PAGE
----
The above object are accomplished by preparing an aqueous codispersion of polytetrafluoroethylene particles and particles of a film-forming polymer such as polyisobutylene or a butadiene/acrylic copolymer, and employing this codispersion as the electrolyte in an electric cell by imposing a direct current across two electrodes immersed in the polymeric codispersion. It has been found that the dispersed polymer particles migrate towards the anode and are deposited thereon. The coated anode is then dried to remove water, and thereafter sub jected to a temperature above the sintering temperature of polytetrafluoroethylene, causing the film-form ng polymeric particles to decompose and thus leaving a continuous crack-free coating of polytetrafiuoroethylene. In the preferred mode of operation, the polymeric codispersion is composed of about parts of polytetrafiuoroethylene solids, 525 parts of film-forming polymeric solids, 100 to 500 parts of water, and 1 parts of a polyethylene glycol p-octyl phenol ether (sold under the name of Triton X-l00 by Rohm & Haas Co.). This codispersion is then placed in an electric cell, preferably one which is divided into two compartments by a barrier which is permeable to water but impermeable to the dispersed polymeric particles. The polymeric codispersion is placed in the anode compartment and a suitable electrolyte, which may be the codispersion in the anode compartment or may be brine or the like, placed in the cathode compartment. Alternatively the barrier may be one which will permit water and dispersed particles to pass through it but will not permit suspended gas bubbles to pass through it. In this case, the polymeric dispersion may be placed on both sides of the barrier. A direct current is then applied to the electric cell, preferably sufficient to produce a current density of 0.1 to 100 amps. per sq. ft. of anode surface. After the desired thickness of coating has been formed on the anode, it is removed, dried, and subjected to the sintering temperature for polytetrafluoroethylene (which, for the homopolymer at atmospheric pressure, is 327 C.), for a sufiicient length of time to cause the filmforming polymer to decompose and burn off and to allow the polytetrafluoroethylene particles to soften and coalesce into a continuous coating.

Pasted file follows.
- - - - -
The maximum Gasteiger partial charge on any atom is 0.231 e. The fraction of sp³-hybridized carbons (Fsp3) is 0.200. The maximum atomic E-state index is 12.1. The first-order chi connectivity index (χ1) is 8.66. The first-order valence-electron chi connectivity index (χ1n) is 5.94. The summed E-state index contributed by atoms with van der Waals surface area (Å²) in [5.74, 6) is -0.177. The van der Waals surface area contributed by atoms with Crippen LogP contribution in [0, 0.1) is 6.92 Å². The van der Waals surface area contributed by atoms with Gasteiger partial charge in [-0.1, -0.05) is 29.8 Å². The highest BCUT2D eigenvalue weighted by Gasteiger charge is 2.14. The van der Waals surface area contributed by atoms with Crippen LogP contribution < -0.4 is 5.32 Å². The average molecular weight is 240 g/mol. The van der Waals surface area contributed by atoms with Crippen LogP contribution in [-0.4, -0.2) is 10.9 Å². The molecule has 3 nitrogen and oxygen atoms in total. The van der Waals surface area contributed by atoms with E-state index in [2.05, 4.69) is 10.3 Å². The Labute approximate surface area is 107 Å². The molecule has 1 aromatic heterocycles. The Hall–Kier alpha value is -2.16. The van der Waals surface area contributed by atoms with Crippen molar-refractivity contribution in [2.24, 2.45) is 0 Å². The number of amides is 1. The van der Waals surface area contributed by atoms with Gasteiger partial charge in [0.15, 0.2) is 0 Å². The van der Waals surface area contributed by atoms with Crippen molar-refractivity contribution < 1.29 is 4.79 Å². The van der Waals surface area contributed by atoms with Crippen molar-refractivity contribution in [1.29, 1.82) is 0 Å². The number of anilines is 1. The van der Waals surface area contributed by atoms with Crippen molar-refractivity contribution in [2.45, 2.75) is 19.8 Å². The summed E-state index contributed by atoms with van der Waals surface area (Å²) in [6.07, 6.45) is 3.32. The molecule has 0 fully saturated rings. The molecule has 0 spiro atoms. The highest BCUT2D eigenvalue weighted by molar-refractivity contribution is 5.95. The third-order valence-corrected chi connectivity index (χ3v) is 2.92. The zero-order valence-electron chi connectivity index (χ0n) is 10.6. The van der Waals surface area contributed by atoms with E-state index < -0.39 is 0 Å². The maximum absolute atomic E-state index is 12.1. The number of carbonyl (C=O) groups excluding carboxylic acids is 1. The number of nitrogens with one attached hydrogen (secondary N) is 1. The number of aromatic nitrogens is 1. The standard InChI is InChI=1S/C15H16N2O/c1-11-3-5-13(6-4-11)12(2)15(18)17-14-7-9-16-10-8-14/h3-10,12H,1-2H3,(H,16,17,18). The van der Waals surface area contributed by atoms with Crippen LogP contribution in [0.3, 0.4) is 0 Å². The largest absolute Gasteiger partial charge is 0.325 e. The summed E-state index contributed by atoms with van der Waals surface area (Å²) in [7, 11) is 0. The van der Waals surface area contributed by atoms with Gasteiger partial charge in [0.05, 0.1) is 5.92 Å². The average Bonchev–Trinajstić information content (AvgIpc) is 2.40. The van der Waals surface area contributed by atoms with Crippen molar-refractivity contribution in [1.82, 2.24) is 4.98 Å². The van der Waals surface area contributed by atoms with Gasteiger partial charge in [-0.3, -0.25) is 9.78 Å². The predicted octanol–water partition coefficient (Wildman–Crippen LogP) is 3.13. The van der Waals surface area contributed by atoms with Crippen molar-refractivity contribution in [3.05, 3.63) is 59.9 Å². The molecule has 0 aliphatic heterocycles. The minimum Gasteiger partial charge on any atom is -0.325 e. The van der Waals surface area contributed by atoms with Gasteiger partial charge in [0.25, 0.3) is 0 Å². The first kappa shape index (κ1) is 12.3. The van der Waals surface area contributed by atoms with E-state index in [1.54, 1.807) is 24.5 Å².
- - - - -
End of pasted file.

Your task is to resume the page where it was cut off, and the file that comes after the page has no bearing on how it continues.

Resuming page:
In the attached drawings Figure 1 is a schematic illustration of a method for coating an object with polytetrafluoroethylene by an electrodeposition process.
I Figure 2 illustrates an embodiment of the electrodeposi non process of this invention whereby a large fiat object may be coated with polytetrafluoroethylene.
Figure 3 illustrates an embodiment of this invention whereby the inside surface of a pipe or vessel may be coated with polytetrafiuoroethylene.
Figure 4 is a schematic illustration of the features of this invention combined into a process for continuously coating a moving wire with polytetrafluoroethylene.
Figure 5 is an enlarged cross-sectional view of the part of Figure 4 indicated at 48.
In Figure 1 there is illustrated a method for coating an article, 4, by the technique of electrodeposit-ion. A container 5 serves as the electrodeposition cell. The walls of container 5 must be electrically conductive while the bottom must be non-conductive. Such a combination may be attained in many ways, one of which, as illustrated in Figure l, is to cover the inside surface of the bottom of container 5' with an insulating material 7,